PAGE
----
Indian investors reinforce trust in physical assets | Value Research Although optimistic about stock markets, Indians vouch for real estate investments...
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Indian investors reinforce trust in physical assets

Although optimistic about stock markets, Indians vouch for real estate investments...

Indian investors have reinforced a preference for capital retention over investment gains, following the post-crisis market volatility. An overwhelming 83 per cent of Indian respondents, in a survey conducted by Franklin Templeton Investments, affirmed faith in country’s stock markets. However, a majority of the investors still plan to adopt a more conservative strategy in 2013, similar to the global trend.

Risk avoidance has led many investors to remain on the sidelines. “Despite investors’ overall positive outlook, it appears that avoiding loss, rather than achieving higher returns, is still a top priority,” said Greg Johnson, President and Chief Executive Officer, Franklin Templeton Investments.

Indian respondents reflect the highest return expectations with at least 15 per cent gains in 2013, and 22 per cent over next ten years. However, high inflation has withheld investors from investing in stock markets. The top three asset classes cited by Indian investors for 2013 and the next ten years are:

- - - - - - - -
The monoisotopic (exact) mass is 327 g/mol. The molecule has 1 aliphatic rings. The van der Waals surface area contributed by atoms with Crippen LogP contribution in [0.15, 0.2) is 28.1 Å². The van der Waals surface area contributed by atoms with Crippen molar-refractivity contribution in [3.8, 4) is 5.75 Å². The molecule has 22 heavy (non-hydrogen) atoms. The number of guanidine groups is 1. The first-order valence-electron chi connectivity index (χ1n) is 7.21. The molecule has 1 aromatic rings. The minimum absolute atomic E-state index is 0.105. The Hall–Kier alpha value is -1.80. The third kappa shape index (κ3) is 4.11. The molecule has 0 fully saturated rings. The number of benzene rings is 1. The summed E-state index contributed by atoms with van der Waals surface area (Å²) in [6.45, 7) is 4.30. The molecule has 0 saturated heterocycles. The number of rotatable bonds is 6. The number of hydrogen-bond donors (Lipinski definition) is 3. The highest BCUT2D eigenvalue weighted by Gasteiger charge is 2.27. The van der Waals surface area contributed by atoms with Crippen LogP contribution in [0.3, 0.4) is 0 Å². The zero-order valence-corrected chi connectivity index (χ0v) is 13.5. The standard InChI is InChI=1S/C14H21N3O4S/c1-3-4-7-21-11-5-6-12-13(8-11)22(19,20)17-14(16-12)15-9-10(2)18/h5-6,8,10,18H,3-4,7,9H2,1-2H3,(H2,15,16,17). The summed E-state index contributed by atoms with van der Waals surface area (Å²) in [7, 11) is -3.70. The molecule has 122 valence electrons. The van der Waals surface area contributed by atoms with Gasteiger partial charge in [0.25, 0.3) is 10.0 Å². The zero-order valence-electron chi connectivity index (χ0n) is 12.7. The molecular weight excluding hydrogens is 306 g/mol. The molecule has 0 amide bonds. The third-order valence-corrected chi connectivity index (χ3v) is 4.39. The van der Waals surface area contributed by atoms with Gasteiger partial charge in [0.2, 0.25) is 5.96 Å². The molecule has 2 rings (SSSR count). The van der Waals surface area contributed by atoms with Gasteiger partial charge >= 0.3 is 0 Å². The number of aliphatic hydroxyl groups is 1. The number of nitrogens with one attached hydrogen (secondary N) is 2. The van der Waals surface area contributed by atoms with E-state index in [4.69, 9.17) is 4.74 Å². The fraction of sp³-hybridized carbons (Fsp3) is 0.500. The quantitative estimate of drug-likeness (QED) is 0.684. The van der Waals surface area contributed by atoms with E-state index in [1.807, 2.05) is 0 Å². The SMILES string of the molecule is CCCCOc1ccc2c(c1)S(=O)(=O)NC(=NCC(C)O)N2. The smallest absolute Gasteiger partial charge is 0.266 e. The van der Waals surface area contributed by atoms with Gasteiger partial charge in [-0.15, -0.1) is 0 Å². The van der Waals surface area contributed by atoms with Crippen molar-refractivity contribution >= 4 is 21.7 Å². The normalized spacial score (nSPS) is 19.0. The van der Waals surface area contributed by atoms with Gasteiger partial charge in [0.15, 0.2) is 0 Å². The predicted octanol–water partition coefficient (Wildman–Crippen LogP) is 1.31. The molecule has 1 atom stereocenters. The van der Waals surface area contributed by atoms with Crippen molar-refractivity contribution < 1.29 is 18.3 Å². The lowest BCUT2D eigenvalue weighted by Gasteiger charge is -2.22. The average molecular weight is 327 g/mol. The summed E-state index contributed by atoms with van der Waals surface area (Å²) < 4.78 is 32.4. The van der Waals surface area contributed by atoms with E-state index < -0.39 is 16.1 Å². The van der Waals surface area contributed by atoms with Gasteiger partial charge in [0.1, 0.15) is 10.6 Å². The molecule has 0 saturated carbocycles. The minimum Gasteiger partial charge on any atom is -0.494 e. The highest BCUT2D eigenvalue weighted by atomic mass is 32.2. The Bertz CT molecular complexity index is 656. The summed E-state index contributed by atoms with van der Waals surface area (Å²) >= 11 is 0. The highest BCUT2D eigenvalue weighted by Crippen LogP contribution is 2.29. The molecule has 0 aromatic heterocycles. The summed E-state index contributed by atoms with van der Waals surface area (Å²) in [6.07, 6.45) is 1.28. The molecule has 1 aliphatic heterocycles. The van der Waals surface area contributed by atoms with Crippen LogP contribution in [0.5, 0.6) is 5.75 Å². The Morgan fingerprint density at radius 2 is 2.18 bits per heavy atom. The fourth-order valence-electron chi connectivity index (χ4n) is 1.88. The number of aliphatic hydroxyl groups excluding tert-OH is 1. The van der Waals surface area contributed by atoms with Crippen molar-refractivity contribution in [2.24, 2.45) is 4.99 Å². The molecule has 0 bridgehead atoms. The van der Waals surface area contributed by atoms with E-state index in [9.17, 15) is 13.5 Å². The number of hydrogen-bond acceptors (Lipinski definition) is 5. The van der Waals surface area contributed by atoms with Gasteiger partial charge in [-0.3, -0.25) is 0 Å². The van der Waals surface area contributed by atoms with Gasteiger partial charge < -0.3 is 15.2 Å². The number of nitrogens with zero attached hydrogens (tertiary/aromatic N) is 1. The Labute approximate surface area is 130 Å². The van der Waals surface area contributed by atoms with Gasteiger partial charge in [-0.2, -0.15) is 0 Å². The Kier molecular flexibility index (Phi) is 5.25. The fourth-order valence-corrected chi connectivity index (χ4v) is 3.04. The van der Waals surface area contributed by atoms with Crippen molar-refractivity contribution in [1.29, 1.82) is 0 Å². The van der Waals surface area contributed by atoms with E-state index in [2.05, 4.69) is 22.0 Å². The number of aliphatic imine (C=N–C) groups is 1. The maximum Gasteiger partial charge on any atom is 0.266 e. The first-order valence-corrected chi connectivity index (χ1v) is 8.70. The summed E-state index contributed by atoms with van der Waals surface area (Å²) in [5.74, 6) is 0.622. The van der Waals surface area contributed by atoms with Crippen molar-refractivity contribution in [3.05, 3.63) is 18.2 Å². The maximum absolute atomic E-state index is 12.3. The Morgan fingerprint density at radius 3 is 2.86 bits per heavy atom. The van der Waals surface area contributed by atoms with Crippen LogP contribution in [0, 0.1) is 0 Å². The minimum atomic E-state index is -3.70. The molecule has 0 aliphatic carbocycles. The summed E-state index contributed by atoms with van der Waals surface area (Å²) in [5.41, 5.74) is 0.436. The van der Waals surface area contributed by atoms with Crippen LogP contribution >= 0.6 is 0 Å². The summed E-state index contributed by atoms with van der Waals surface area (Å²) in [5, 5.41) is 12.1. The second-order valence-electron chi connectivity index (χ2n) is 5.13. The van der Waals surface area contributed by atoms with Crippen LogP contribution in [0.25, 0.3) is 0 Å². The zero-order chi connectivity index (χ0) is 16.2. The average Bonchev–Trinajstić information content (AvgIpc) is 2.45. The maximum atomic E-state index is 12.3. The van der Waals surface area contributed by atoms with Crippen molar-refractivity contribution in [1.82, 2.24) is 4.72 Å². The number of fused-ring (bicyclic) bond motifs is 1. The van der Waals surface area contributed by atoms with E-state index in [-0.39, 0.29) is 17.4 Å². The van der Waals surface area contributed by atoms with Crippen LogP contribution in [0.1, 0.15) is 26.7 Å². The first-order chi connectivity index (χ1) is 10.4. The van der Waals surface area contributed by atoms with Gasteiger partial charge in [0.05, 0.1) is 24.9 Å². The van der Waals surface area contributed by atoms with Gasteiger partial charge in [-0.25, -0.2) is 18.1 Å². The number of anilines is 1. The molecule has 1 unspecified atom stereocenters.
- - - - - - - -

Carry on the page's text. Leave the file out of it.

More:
Middle income investors’ exposure to mutual funds is a quarter of their total investments and they expect it to increase by one-third over the next five years. Investors also expect local equity and fixed income markets to outperform their global counterparts.

Purchasing a new home is the top investment goal for investors in India for 2013. Compared to their global counterparts, Indian investors’ focus on retirement as a goal is the lowest amongst all the countries surveyed.

Interestingly, while 97 per cent of Indian investors are confident about achieving their financial goals, a majority of them think they can do it without equity exposure. Another interesting finding is that respondents view professional financial advice as an important or very important factor for making investments - more than two-thirds of investors are willing to pay fees to their distributors/financial advisors for such advice.




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